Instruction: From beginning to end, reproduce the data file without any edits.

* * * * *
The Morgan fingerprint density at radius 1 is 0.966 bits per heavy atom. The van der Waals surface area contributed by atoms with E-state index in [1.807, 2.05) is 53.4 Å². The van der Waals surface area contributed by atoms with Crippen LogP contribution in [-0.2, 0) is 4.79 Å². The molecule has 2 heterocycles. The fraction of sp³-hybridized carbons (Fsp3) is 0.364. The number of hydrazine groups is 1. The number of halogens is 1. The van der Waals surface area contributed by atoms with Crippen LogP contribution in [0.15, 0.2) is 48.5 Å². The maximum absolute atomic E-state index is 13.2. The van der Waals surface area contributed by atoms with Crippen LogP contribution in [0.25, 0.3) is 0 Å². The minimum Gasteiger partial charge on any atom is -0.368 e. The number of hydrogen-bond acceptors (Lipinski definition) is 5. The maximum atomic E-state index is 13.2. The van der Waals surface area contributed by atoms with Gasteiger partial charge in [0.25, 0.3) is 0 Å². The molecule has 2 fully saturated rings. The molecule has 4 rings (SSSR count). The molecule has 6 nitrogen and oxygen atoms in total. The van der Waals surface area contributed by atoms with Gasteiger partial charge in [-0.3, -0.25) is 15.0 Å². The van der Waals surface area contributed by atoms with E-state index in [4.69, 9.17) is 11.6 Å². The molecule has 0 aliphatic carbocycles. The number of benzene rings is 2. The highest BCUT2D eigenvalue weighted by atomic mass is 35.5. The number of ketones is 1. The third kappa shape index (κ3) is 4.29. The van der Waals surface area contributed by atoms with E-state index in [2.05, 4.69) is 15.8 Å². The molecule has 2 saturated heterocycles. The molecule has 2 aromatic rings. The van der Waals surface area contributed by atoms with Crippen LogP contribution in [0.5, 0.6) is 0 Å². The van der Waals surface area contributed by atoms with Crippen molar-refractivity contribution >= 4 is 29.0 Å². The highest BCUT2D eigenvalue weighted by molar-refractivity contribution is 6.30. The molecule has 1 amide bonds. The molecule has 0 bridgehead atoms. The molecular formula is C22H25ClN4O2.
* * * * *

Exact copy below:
The Morgan fingerprint density at radius 1 is 0.966 bits per heavy atom. The van der Waals surface area contributed by atoms with E-state index in [1.807, 2.05) is 53.4 Å². The van der Waals surface area contributed by atoms with Crippen LogP contribution in [-0.2, 0) is 4.79 Å². The molecule has 2 heterocycles. The fraction of sp³-hybridized carbons (Fsp3) is 0.364. The number of hydrazine groups is 1. The number of halogens is 1. The van der Waals surface area contributed by atoms with Crippen LogP contribution in [0.15, 0.2) is 48.5 Å². The maximum absolute atomic E-state index is 13.2. The van der Waals surface area contributed by atoms with Crippen LogP contribution in [0.25, 0.3) is 0 Å². The minimum Gasteiger partial charge on any atom is -0.368 e. The number of hydrogen-bond acceptors (Lipinski definition) is 5. The maximum atomic E-state index is 13.2. The van der Waals surface area contributed by atoms with Gasteiger partial charge in [0.25, 0.3) is 0 Å². The molecule has 2 fully saturated rings. The molecule has 4 rings (SSSR count). The molecule has 6 nitrogen and oxygen atoms in total. The van der Waals surface area contributed by atoms with Gasteiger partial charge in [-0.3, -0.25) is 15.0 Å². The van der Waals surface area contributed by atoms with E-state index in [4.69, 9.17) is 11.6 Å². The molecule has 0 aliphatic carbocycles. The number of benzene rings is 2. The highest BCUT2D eigenvalue weighted by atomic mass is 35.5. The number of ketones is 1. The third kappa shape index (κ3) is 4.29. The van der Waals surface area contributed by atoms with E-state index in [2.05, 4.69) is 15.8 Å². The molecule has 2 saturated heterocycles. The molecule has 2 aromatic rings. The van der Waals surface area contributed by atoms with Crippen LogP contribution in [0.5, 0.6) is 0 Å². The van der Waals surface area contributed by atoms with Crippen molar-refractivity contribution >= 4 is 29.0 Å². The highest BCUT2D eigenvalue weighted by molar-refractivity contribution is 6.30. The molecule has 1 amide bonds. The molecule has 0 bridgehead atoms. The molecular formula is C22H25ClN4O2.